Under $150 (Great for spaces 2000 sq.ft. or less, singles and small families.)
The “#1 Best Seller” on Amazon currently is the TP-Link Archer C7 router. This is a dual band AC1750 router that comes with a two-year warranty and four gigabit ethernet ports, and it supports up to 450Mbps on its 2.4GHz channel and 1300Mbps on it’s 5GHz channel. What’s most important, according to a review on The Wirecutter, is that it outdistances more expensive routers by quite a measure, keeping things speedy even through walls at the farthest reaches of sub-2,000sq.ft. homes. The true test of a router.
This next router scores high marks on Amazon with 4.5 stars over 3,300 reviews, and gets great reviews around the web. I’ve owned a previous generation version of it for some time now. Netgear’s R6400-100NAS AC1750 Nighthawk comes with many of the features you’ll need in a modern router. Best of all, you can get this on Amazon as a bundle with the Netgear CM500 modem (mentioned above) for $203.44. Unlike TP-Link’s model, this one comes with two USB 3.0 ports, instead of USB 2.0, which is particularly handy if you’re planning on attaching any external hard drives or flash drives to the unit.
Under $400 (Spaces over 2000 sq.ft., techy users and mid-size to large families with multiple devices per person)
Netgear’s Nighthawk line is one of the best in this space. You’re going to get speed and coverage with the Nighthawk X8 R8500 but the reason you go with the R8500 is load. Let’s say you’re a family of five and particularly tech-savvy, e.g. two adults and three tweens in the house, and everyone has a smartphone and laptop, in addition to two smart TVs, a Honeywell Lyric thermostat, Amazon Echo and Echo Dot, and a Philips Hue light bulb kit with a dozen bulbs around the house. You’re going to need all of the bandwidth you can get. This Tri-Band router will handle all of that traffic with aplomb. One of the great things about the R8500 is that you can prioritize streams based on application and device. For example, in my own home, the TV in my bedroom and the rest of the adult devices have stream priority over everything belonging to the children. My wife and I pay the bills, so we assert our bandwidth dominance.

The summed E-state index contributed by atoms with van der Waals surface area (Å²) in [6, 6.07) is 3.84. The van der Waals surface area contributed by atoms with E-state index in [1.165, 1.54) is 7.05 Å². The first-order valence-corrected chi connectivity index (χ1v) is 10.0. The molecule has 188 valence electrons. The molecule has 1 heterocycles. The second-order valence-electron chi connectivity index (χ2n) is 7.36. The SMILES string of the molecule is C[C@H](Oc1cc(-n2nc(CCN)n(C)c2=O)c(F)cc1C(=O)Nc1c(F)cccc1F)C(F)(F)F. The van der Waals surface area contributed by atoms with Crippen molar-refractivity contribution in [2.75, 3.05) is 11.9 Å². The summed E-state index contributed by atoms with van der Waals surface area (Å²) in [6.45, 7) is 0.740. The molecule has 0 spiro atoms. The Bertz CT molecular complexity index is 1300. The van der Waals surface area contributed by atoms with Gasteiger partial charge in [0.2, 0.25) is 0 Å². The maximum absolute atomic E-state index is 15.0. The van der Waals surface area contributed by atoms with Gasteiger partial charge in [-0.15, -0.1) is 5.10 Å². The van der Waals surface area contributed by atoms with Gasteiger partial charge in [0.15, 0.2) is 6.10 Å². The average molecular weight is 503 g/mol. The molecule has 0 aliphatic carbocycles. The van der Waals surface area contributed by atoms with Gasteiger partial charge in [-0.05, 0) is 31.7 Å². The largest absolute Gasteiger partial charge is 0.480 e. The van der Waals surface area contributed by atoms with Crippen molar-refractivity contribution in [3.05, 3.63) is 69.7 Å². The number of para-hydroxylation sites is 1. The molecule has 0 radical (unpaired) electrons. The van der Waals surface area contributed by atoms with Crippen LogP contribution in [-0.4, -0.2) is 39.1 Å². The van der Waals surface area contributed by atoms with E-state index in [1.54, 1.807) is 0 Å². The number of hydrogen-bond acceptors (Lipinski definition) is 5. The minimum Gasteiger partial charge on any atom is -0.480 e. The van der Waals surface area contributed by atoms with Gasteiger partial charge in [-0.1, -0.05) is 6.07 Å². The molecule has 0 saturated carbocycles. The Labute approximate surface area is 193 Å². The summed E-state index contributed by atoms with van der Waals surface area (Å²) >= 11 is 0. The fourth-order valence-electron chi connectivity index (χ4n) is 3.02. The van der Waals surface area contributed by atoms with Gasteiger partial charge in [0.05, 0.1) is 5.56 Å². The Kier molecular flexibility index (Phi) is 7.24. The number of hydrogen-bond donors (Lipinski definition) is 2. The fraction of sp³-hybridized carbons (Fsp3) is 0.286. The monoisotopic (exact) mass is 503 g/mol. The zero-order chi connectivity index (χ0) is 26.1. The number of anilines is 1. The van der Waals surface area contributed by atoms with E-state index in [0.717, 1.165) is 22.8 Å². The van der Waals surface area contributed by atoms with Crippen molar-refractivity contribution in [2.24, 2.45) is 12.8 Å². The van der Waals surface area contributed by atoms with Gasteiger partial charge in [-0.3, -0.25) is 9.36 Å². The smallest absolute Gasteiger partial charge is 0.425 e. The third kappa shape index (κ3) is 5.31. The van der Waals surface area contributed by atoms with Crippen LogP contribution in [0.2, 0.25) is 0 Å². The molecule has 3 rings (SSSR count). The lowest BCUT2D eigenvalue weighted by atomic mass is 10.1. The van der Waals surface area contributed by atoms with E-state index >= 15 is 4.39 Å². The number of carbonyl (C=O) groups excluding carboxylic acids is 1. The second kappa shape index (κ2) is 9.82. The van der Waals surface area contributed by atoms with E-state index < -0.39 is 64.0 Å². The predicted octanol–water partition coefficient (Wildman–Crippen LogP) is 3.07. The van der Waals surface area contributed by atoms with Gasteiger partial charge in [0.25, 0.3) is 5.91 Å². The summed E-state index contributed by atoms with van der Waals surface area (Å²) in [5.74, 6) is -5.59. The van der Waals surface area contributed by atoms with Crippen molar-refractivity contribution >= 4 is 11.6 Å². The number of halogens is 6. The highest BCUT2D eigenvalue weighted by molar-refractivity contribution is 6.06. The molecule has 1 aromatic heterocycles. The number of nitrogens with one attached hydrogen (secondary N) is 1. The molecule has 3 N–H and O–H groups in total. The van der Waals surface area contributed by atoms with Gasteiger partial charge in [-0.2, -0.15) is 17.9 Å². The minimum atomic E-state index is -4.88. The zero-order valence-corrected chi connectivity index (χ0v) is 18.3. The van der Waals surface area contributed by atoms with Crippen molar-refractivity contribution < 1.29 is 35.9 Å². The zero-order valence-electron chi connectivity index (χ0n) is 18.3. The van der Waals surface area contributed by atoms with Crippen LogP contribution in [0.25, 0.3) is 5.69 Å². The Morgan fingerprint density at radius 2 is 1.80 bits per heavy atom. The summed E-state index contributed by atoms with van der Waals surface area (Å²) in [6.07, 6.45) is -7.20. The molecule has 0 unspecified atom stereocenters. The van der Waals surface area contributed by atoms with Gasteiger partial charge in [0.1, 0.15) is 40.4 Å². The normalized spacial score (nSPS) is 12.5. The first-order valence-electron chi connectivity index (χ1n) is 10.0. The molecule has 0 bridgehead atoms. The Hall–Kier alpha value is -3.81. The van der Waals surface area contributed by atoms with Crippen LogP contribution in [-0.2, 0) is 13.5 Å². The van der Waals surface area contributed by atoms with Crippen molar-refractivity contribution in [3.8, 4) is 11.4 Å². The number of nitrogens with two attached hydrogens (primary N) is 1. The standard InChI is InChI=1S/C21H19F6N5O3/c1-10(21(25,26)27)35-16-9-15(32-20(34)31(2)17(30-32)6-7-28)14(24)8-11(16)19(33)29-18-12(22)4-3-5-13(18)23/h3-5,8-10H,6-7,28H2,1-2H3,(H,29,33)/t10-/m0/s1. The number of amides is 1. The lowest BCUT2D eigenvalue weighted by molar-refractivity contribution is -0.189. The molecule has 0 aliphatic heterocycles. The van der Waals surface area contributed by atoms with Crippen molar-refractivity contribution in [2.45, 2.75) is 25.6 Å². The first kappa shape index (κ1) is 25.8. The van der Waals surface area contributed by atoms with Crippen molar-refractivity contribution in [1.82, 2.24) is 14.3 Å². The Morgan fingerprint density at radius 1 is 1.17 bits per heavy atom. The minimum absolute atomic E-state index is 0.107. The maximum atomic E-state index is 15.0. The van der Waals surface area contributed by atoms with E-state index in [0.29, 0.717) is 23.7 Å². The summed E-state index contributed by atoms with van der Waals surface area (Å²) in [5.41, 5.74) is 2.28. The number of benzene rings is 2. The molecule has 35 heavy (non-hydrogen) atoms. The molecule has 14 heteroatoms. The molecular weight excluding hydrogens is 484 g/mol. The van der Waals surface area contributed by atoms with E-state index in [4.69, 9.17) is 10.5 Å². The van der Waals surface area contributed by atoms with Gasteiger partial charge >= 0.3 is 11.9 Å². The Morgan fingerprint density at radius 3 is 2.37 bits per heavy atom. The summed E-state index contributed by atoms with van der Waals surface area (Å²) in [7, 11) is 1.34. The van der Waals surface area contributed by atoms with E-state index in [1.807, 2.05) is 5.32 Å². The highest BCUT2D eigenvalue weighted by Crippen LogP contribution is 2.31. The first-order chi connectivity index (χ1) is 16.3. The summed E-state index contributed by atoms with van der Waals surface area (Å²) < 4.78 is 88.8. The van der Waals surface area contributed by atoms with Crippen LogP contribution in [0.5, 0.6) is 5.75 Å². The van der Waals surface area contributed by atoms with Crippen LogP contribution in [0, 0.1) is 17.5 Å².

If, no matter what you’ve done, you have dead spots in your home, then I suggest giving a mesh network system a try. Mesh network router systems like Eero give you anywhere from one to three small routers to place around your home and do a fantastic job of ensuring you’re getting a fast connection no matter which nook or cranny you find yourself getting things done in. I’ve written a review of Eero that will bring you up to speed on what this type of system is and if it will work best for your particular setup.
The modem stuff is simple, but getting to routers can sometimes be a daunting task. I’ve give you the recommendations you need, but if you have any other questions, feel free to comment below, or holler at me on Twitter!
Follow Tshaka on Twitter: @tshakaarmstrong